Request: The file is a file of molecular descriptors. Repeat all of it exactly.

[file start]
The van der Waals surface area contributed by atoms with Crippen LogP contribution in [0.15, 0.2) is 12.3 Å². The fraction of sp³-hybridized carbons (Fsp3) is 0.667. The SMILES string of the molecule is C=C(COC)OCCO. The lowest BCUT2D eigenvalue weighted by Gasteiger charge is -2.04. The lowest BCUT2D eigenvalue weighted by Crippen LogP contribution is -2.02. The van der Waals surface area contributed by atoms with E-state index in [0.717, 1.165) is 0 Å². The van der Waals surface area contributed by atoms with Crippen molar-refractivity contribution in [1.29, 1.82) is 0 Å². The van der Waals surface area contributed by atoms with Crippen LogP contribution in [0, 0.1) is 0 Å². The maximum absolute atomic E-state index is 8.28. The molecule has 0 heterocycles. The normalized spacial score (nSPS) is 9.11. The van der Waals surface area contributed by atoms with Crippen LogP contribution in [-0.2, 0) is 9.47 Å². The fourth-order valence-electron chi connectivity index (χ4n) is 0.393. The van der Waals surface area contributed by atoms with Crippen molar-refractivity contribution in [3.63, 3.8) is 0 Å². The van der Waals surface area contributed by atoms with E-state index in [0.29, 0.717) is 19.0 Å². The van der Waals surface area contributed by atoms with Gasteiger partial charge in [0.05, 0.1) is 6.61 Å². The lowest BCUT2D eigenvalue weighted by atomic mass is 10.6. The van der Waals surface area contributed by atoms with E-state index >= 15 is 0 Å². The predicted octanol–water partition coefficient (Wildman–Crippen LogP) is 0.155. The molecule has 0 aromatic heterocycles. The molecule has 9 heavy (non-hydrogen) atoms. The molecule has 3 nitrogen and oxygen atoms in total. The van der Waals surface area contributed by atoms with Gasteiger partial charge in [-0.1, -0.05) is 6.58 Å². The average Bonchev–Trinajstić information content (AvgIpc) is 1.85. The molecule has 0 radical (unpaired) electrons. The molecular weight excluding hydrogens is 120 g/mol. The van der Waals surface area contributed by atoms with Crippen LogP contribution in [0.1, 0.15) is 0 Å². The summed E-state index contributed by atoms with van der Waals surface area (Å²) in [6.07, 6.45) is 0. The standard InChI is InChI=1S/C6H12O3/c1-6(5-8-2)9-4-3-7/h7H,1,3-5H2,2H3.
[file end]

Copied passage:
The van der Waals surface area contributed by atoms with Crippen LogP contribution in [0.15, 0.2) is 12.3 Å². The fraction of sp³-hybridized carbons (Fsp3) is 0.667. The SMILES string of the molecule is C=C(COC)OCCO. The lowest BCUT2D eigenvalue weighted by Gasteiger charge is -2.04. The lowest BCUT2D eigenvalue weighted by Crippen LogP contribution is -2.02. The van der Waals surface area contributed by atoms with E-state index in [0.717, 1.165) is 0 Å². The van der Waals surface area contributed by atoms with Crippen molar-refractivity contribution in [1.29, 1.82) is 0 Å². The van der Waals surface area contributed by atoms with Crippen LogP contribution in [0, 0.1) is 0 Å². The maximum absolute atomic E-state index is 8.28. The molecule has 0 heterocycles. The normalized spacial score (nSPS) is 9.11. The van der Waals surface area contributed by atoms with Crippen LogP contribution in [-0.2, 0) is 9.47 Å². The fourth-order valence-electron chi connectivity index (χ4n) is 0.393. The van der Waals surface area contributed by atoms with Crippen molar-refractivity contribution in [3.63, 3.8) is 0 Å². The van der Waals surface area contributed by atoms with E-state index in [0.29, 0.717) is 19.0 Å². The van der Waals surface area contributed by atoms with Gasteiger partial charge in [0.05, 0.1) is 6.61 Å². The lowest BCUT2D eigenvalue weighted by atomic mass is 10.6. The van der Waals surface area contributed by atoms with E-state index >= 15 is 0 Å². The predicted octanol–water partition coefficient (Wildman–Crippen LogP) is 0.155. The molecule has 0 aromatic heterocycles. The molecule has 9 heavy (non-hydrogen) atoms. The molecule has 3 nitrogen and oxygen atoms in total. The van der Waals surface area contributed by atoms with Gasteiger partial charge in [-0.1, -0.05) is 6.58 Å². The average Bonchev–Trinajstić information content (AvgIpc) is 1.85. The molecule has 0 radical (unpaired) electrons. The molecular weight excluding hydrogens is 120 g/mol. The van der Waals surface area contributed by atoms with Crippen LogP contribution in [0.1, 0.15) is 0 Å². The summed E-state index contributed by atoms with van der Waals surface area (Å²) in [6.07, 6.45) is 0. The standard InChI is InChI=1S/C6H12O3/c1-6(5-8-2)9-4-3-7/h7H,1,3-5H2,2H3.